Each farm situation is different. It is up to the entrepreneur to consider his own situation before deciding on the grazing system to follow.
The following are some guidelines to facilitate the decision of which grazing system to follow.
- At light stocking rates (high performance per animal) continuous grazing may give better animal performance than will rotational grazing. However, with continuous grazing it must be remembered that there is inefficient utilisation of species like kikuyu, coast cross II, star grass, nile grass and perennial ryegrass and it is necessary to ensure that these species are defoliated short at least once during the growing season. This short defoliation is necessary to maintain the stand, reduce the effect of area selection and to remove ungrazed material that reduces the quality of the pasture on offer.
- With high stocking rates rotational grazing is necessary to allow for rationing of the available herbage.
- Temperate or cool season pastures, such as Italian ryegrass, tall fescue, perennial ryegrass, cocksfoot and oats, are usually limited in terms of area and/or irrigation and should be grazed rotationally to achieve optimum utilisation.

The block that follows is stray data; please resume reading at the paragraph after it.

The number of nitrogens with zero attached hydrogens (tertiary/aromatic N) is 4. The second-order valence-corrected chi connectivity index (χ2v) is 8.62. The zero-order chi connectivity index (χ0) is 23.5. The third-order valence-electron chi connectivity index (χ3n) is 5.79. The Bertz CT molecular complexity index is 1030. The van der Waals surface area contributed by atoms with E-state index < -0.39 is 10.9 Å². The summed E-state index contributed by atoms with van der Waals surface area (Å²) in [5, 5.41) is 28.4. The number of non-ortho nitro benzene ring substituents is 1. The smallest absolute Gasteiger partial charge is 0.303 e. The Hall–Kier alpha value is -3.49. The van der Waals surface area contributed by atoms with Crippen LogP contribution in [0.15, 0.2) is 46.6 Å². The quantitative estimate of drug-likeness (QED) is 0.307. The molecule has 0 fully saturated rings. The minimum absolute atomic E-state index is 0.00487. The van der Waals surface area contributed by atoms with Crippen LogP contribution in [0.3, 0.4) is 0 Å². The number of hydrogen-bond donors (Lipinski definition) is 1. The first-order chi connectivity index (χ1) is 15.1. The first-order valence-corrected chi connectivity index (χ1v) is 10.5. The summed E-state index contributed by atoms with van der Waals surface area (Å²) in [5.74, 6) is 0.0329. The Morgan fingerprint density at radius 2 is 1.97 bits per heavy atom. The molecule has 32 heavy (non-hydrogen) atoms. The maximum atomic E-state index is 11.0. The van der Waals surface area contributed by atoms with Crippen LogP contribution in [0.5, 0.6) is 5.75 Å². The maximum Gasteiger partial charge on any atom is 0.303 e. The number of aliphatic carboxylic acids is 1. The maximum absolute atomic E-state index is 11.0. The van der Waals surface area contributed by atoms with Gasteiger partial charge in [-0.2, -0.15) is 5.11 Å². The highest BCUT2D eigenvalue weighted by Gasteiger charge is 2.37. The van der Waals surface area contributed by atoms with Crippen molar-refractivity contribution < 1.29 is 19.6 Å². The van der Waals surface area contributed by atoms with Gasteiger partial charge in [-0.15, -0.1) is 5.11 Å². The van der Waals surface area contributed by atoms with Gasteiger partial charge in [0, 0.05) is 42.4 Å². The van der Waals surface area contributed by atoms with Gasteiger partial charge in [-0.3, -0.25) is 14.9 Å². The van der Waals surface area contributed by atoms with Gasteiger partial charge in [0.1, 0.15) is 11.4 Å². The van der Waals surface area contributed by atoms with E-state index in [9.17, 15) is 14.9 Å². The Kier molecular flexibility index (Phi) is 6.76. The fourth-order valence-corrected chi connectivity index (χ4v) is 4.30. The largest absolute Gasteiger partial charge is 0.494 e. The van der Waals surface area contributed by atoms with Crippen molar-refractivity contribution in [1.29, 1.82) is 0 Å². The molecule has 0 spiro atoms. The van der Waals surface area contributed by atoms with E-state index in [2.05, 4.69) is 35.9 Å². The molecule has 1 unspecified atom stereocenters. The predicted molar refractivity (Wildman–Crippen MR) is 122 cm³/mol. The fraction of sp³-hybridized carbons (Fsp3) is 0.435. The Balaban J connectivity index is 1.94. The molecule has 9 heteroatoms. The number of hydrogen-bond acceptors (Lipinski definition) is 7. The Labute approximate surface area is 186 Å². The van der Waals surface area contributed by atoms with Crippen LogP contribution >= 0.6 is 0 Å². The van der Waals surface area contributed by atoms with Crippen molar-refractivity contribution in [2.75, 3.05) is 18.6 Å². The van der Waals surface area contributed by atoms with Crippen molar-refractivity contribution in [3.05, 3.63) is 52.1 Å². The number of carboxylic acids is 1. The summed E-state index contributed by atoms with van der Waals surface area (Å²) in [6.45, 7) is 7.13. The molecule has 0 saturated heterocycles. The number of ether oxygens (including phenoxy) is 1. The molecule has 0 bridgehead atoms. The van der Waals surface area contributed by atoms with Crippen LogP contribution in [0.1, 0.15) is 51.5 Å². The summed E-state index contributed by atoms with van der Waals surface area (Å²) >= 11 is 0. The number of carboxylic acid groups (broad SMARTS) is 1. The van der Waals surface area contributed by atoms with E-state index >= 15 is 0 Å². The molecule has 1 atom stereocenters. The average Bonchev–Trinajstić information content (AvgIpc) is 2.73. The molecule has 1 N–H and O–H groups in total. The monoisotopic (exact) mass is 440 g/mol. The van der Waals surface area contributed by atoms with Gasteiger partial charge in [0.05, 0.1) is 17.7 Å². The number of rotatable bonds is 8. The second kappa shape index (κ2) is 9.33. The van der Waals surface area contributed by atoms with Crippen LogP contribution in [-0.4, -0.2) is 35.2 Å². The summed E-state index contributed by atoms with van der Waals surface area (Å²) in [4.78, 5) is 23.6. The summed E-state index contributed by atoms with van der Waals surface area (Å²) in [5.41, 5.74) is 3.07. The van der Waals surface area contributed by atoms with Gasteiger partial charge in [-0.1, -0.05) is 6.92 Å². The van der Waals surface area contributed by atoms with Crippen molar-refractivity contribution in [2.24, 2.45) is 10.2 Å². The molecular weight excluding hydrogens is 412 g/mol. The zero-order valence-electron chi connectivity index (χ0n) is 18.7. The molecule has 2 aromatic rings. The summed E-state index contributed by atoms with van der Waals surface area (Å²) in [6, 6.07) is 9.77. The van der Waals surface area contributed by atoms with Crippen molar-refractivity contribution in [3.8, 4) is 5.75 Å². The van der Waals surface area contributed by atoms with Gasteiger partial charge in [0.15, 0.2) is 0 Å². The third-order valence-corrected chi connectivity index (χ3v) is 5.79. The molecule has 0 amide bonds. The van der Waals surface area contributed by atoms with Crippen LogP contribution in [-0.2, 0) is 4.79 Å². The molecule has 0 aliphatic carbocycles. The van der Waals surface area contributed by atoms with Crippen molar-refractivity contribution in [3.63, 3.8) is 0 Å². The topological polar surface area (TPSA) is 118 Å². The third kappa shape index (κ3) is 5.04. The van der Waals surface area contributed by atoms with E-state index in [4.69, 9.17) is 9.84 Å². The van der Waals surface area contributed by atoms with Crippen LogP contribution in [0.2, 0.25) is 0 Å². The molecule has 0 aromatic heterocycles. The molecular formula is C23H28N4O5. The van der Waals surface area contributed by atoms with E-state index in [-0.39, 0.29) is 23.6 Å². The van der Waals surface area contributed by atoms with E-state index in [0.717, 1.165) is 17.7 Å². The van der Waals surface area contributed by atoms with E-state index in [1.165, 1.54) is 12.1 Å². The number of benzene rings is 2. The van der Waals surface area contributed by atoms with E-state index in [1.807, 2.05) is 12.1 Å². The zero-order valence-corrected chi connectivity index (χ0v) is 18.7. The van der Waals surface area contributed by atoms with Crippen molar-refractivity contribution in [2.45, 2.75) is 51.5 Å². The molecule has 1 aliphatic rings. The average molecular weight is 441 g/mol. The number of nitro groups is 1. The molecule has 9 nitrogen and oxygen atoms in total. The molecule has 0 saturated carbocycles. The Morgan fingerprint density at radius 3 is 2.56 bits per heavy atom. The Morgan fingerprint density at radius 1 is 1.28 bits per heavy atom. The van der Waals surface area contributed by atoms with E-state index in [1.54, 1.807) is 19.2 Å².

- Tufted tropical species, like weeping love grass and blue buffalo grass, are not adapted to heavy grazing and recover slowly after severe defoliation. Due to the low quality of these grasses at the base of the plant, attempts to achieve efficient pasture utilisation will result in poor animal performance and poor pasture persistence. If rotational grazing is used it should be at light stocking rates. Forcing the animals to graze the pasture down to the base by using high stocking rates results in poor animal production. Thus if the pasture is grazed at light stocking rates there is little advantage of rotational grazing over continuous grazing. In most cases, continuous grazing at light stocking rates may prove to be the most economical. Although these species do not like short defoliation, occasional hay cuts may be necessary to remove old ungrazed material (short cutting should be avoided).
- The use of a leader and follower system to allow for good animal performance and good pasture utilisation requires the use of rotational grazing.
- Where the soil varies markedly over short distances rotational grazing should be used.
- In the case of irrigated pastures, which are high cost pastures, it is necessary to maximise pasture production and pasture utilisation. This indicates rotational grazing.
- Where the growth rate of the pasture varies markedly over the season it is advisable to use rotational grazing to allow for long rests during the slow growth periods and for short rests during fast growth periods.